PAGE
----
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Brian Patrick Cork is living the Authentic Life

that would be Degevolution

December3

Rusty, who, as it turns out is my new Mormon Brother (I’m not a Mormon, but Rusty is nonetheless, my Brother), and I have concluded that texting, for example, is one of those innovations that fall under a new term “degevolution”.

I’ll pause, here, and grimly advise you that Rusty is the author of the aptly named: Mormon Conversations. I’ll warn you in advance, though, in reading this Blog, you will find yourself amidst unsettling information that includes the debunking of certain myths that include: “Magical Underwear”. You may well, also, find you like this fellow with a big family, and a heart and life story, to match. He’s a pretty fair writer. Certainly better than me (but, that’s easy). And, perhaps more notably, there is transparency, rather like Drew Tilghman, and some useful observations in-and-around a life well-lived.

In any event, but, also in truth, we were using the word devolution. However, I looked it up, and it’s already being used for an entirely separate purpose. So, for the moment, and, certainly relevant to this post, it’s utterly useless to me, and my self-important desire to create a new word that is meaningful and useful (and, a potential blunt-edged weapon worthy of making one of my inarticulate points).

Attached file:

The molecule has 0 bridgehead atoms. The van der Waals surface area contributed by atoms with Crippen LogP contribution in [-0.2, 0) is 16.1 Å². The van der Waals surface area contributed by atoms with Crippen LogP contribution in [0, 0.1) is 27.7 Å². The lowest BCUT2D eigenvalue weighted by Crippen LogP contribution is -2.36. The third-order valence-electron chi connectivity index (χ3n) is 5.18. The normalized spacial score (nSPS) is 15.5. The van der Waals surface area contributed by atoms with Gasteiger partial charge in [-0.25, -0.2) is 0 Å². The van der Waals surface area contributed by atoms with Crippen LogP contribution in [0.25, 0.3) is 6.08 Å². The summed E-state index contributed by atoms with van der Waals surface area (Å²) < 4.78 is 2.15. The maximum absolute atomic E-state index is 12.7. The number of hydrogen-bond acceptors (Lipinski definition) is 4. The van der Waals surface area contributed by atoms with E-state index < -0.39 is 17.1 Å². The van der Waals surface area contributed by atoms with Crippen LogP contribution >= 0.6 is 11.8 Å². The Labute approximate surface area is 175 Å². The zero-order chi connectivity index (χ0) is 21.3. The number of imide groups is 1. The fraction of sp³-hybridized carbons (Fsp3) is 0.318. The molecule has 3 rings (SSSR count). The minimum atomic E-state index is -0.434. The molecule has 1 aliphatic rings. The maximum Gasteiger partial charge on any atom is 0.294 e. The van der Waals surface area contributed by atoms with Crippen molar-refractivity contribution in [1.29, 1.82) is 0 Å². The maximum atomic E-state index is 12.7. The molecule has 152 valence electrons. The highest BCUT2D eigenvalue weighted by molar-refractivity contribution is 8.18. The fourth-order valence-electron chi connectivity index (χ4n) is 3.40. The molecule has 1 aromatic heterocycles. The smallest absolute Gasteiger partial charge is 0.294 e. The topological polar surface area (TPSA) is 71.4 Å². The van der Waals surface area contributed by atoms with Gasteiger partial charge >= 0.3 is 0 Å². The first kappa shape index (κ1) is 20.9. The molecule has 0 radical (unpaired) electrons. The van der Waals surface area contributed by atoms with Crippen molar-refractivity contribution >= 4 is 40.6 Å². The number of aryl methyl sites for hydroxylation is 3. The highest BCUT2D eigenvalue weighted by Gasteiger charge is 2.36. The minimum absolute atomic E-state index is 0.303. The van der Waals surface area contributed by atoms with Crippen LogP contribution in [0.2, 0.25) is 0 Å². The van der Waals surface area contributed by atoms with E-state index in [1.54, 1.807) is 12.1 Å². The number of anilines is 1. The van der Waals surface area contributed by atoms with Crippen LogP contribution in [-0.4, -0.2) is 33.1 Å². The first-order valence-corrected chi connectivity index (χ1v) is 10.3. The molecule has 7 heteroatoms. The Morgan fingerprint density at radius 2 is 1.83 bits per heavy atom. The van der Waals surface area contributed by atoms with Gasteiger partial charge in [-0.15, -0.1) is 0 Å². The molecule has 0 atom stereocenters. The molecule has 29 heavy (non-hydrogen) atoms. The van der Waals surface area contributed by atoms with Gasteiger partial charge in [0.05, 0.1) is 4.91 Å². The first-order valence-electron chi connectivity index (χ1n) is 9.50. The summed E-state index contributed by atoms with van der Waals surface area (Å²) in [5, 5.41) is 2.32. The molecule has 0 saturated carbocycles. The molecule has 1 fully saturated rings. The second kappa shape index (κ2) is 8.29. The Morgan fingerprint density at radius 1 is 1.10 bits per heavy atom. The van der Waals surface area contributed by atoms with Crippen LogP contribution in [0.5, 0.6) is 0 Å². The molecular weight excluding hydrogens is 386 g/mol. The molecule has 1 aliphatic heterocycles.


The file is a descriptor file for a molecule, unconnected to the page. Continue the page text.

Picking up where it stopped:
Let’s see if we can work degevolution into our working lexicon. I’ll need your collective help and support with that.

By the way… I use so many comma’s that I have this sudden concern I might read like James T. Kirk. Obviously, you’ll need to be a fan of Star Trek to truly appreciate this (I am, but, call me not a Trekkie).

Meanwhile, Rusty and I found ourselves discussing his life ambitions this afternoon. Our dialogue, however, has it’s genesis with me commenting on his Blog – which in turn had him visiting my Blog, and stumbling upon one of my posts: Texting and Driving To Death.

We (collectively the father of eight children), decided that texting is one of those technologies (or, is it a derivative of technology?) that is degevolutionary because it facilitates educational and social awkwardness while also adding a barrier, to, what some of us, might deem as good or meaningful communication. …and, well, if you do it while driving, you might kill our children.

I suspect Rusty is reading this post, and possibly scratching his head. We, in truth, only had bits and pieces of this discussion. I’m taking enormous liberty, here, and expounding on a tangental thought. So, hopefully, Rusty is also grinning, and content with the spirit of this posting effort.

Thanks Rusty (but, let’s hope we are much more famous; at least highly regarded, for other contributions).

Peace be to my Brothers and Sisters.

Brian Patrick Cork

6 Comments to

“that would be Degevolution”

  1. Avatar December 4th, 2009 at 1:22 am Drew Tilghman Says:

    thanks for the kind word, friend. i hope you and yours had a great thanksgiving.


  2. Avatar December 4th, 2009 at 1:27 am Brian Patrick Cork Says:

    We did, indeed Drew.